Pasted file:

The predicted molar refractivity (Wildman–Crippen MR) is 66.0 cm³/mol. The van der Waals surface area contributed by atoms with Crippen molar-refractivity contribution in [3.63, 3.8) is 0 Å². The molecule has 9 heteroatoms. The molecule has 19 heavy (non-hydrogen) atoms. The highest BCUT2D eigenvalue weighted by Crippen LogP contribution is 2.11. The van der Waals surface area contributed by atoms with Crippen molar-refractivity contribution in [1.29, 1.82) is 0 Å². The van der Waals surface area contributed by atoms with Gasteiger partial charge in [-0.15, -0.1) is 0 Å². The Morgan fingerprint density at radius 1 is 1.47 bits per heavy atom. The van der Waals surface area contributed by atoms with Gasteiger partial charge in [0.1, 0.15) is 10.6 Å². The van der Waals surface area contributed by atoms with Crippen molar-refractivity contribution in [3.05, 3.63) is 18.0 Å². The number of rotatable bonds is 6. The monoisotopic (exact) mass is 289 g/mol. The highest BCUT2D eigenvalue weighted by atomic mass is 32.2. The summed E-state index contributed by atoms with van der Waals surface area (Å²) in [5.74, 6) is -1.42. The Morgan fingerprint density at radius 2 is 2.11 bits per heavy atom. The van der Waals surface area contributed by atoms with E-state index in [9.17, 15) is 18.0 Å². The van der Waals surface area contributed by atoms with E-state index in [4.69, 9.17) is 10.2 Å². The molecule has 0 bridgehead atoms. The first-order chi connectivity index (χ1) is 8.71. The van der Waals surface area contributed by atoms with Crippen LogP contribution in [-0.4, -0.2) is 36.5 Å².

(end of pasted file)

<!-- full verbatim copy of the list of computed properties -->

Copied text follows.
The predicted molar refractivity (Wildman–Crippen MR) is 66.0 cm³/mol. The van der Waals surface area contributed by atoms with Crippen molar-refractivity contribution in [3.63, 3.8) is 0 Å². The molecule has 9 heteroatoms. The molecule has 19 heavy (non-hydrogen) atoms. The highest BCUT2D eigenvalue weighted by Crippen LogP contribution is 2.11. The van der Waals surface area contributed by atoms with Crippen molar-refractivity contribution in [1.29, 1.82) is 0 Å². The van der Waals surface area contributed by atoms with Gasteiger partial charge in [-0.15, -0.1) is 0 Å². The Morgan fingerprint density at radius 1 is 1.47 bits per heavy atom. The van der Waals surface area contributed by atoms with Gasteiger partial charge in [0.1, 0.15) is 10.6 Å². The van der Waals surface area contributed by atoms with Crippen molar-refractivity contribution in [3.05, 3.63) is 18.0 Å². The number of rotatable bonds is 6. The monoisotopic (exact) mass is 289 g/mol. The highest BCUT2D eigenvalue weighted by atomic mass is 32.2. The summed E-state index contributed by atoms with van der Waals surface area (Å²) in [5.74, 6) is -1.42. The Morgan fingerprint density at radius 2 is 2.11 bits per heavy atom. The van der Waals surface area contributed by atoms with E-state index in [9.17, 15) is 18.0 Å². The van der Waals surface area contributed by atoms with E-state index in [4.69, 9.17) is 10.2 Å². The molecule has 0 bridgehead atoms. The first-order chi connectivity index (χ1) is 8.71. The van der Waals surface area contributed by atoms with Crippen LogP contribution in [-0.4, -0.2) is 36.5 Å².